Dog Vomit Slime mold; looks as appealing as it sounds. Yellow-orange, slimy, oozy looking, patches were appearing and continue to do so throughout the gardens at the inn. The masses certainly raise questions and comments from those not familiar with it.
Commonly called dog-vomit fungus, these slimy masses are actually not a fungus, but a fungal like organism called a slime mold (Fuligo septic). They’re totally harmless to humans, pets, and plants. They’re just plasmodium that moves slowly in search of nutrients, similar to amoeba feeding on fungi and bacteria by engulfing it. There are spores everywhere just waiting for the right conditions to germinate, these masses seem to pop up overnight.
They’re most likely to occur in wet situations, perhaps in cases of high amounts of rainfall or where frequent watering takes place. They start out as a sticky yellow mass and then harden to a pinkish color, finally developing into a spore stage when millions of spores are disseminated by wind, rain, or curious humans stepping/poking at the masses.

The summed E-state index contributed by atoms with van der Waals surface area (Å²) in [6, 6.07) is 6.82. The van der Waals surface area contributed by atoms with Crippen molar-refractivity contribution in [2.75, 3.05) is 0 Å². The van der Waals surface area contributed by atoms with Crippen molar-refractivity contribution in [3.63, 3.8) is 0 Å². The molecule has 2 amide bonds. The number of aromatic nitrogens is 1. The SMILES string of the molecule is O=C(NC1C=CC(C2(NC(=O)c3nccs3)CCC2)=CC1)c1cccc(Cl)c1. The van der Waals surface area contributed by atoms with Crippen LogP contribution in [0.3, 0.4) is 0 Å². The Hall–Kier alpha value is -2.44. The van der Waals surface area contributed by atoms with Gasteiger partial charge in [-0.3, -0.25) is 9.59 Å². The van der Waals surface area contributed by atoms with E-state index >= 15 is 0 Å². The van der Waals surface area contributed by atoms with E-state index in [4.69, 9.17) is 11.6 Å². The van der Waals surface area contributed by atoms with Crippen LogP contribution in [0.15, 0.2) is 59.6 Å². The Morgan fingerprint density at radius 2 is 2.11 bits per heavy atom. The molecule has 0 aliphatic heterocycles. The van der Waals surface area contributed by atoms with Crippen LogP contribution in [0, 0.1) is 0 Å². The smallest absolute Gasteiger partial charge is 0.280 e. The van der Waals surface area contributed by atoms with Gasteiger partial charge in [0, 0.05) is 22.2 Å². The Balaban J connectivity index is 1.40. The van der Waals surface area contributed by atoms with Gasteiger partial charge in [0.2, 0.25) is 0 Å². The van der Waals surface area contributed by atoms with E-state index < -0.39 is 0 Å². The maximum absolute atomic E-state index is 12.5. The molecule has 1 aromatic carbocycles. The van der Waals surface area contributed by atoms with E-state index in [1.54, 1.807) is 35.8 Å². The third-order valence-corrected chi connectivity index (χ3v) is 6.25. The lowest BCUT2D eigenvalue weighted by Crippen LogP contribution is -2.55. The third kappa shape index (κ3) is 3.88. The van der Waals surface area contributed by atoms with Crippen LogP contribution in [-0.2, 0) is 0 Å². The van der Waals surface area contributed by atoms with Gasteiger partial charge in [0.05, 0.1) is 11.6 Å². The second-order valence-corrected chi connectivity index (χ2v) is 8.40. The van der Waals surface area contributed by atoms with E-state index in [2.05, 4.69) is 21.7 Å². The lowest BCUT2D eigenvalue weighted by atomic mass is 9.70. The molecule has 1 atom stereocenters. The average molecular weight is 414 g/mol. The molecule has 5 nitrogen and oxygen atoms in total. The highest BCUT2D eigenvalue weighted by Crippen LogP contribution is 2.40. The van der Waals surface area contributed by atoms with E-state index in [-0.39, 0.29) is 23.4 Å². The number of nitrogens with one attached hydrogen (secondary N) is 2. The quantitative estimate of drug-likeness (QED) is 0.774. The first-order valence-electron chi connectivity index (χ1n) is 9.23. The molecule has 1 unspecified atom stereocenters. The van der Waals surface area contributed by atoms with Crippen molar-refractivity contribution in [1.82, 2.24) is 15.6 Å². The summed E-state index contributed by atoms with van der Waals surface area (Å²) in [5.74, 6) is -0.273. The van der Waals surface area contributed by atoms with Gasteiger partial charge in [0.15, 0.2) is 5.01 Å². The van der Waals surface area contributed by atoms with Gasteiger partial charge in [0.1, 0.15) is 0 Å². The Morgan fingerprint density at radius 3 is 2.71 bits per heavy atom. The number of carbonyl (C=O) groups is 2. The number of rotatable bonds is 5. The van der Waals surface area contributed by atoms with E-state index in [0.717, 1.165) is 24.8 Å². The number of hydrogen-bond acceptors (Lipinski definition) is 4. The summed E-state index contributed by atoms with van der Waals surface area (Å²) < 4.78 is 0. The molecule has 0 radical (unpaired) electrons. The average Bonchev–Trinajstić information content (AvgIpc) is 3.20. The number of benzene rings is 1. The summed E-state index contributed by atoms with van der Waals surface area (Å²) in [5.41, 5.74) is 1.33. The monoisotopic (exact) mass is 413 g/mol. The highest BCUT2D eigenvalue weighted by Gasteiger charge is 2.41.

Although they are quite an eyesore, they’re actually good for the garden, helping break down plant matter, which aids the microorganisms essential to the healthy growth of plants.
Those not familiar with could easily assume that someone or something threw up in the mulch, there’s not much to be done with them except to let time do its magic and wait until the masses harden and dry up.
Or you can try eating it! Fuligo septica is in fact edible. Native people in some parts of Mexico gather it and scramble it like eggs. I hear they call this dish “caca de luna,” moon poo, which is an even more entertaining name than dog vomit slime mold.
“Everything has beauty, but not everyone sees it.”